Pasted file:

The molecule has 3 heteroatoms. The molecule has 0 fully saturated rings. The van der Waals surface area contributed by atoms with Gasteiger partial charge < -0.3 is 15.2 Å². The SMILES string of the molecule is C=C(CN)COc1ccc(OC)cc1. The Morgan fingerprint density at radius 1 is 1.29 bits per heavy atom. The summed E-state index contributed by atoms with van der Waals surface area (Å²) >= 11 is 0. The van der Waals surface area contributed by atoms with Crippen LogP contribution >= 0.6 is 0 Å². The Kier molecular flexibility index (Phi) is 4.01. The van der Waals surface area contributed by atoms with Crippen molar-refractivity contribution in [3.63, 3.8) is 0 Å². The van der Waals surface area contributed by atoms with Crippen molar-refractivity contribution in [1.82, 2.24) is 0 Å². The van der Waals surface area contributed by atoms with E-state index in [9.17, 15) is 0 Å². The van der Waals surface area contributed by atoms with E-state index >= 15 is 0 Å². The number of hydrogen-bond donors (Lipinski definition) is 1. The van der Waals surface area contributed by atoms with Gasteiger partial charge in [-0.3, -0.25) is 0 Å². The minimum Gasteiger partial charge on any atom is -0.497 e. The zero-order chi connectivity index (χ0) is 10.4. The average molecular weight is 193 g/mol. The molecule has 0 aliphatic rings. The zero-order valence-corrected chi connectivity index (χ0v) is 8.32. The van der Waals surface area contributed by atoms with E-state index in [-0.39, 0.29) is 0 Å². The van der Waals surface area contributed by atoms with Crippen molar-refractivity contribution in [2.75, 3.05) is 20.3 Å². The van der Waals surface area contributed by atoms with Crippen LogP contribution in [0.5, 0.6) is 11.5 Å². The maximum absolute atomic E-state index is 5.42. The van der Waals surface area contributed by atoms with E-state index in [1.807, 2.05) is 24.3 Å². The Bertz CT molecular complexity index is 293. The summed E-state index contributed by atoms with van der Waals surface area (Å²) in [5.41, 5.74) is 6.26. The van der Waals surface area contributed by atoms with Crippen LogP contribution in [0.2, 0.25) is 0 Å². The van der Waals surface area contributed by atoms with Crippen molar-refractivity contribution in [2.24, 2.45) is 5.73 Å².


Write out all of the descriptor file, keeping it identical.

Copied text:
The molecule has 3 heteroatoms. The molecule has 0 fully saturated rings. The van der Waals surface area contributed by atoms with Gasteiger partial charge < -0.3 is 15.2 Å². The SMILES string of the molecule is C=C(CN)COc1ccc(OC)cc1. The Morgan fingerprint density at radius 1 is 1.29 bits per heavy atom. The summed E-state index contributed by atoms with van der Waals surface area (Å²) >= 11 is 0. The van der Waals surface area contributed by atoms with Crippen LogP contribution >= 0.6 is 0 Å². The Kier molecular flexibility index (Phi) is 4.01. The van der Waals surface area contributed by atoms with Crippen molar-refractivity contribution in [3.63, 3.8) is 0 Å². The van der Waals surface area contributed by atoms with Crippen molar-refractivity contribution in [1.82, 2.24) is 0 Å². The van der Waals surface area contributed by atoms with E-state index in [9.17, 15) is 0 Å². The van der Waals surface area contributed by atoms with E-state index >= 15 is 0 Å². The number of hydrogen-bond donors (Lipinski definition) is 1. The van der Waals surface area contributed by atoms with Gasteiger partial charge in [-0.3, -0.25) is 0 Å². The minimum Gasteiger partial charge on any atom is -0.497 e. The zero-order chi connectivity index (χ0) is 10.4. The average molecular weight is 193 g/mol. The molecule has 0 aliphatic rings. The zero-order valence-corrected chi connectivity index (χ0v) is 8.32. The van der Waals surface area contributed by atoms with E-state index in [-0.39, 0.29) is 0 Å². The van der Waals surface area contributed by atoms with Crippen molar-refractivity contribution in [2.75, 3.05) is 20.3 Å². The van der Waals surface area contributed by atoms with Crippen LogP contribution in [0.5, 0.6) is 11.5 Å². The maximum absolute atomic E-state index is 5.42. The van der Waals surface area contributed by atoms with E-state index in [1.807, 2.05) is 24.3 Å². The Bertz CT molecular complexity index is 293. The summed E-state index contributed by atoms with van der Waals surface area (Å²) in [5.41, 5.74) is 6.26. The van der Waals surface area contributed by atoms with Crippen LogP contribution in [0.2, 0.25) is 0 Å². The van der Waals surface area contributed by atoms with Crippen molar-refractivity contribution in [2.24, 2.45) is 5.73 Å².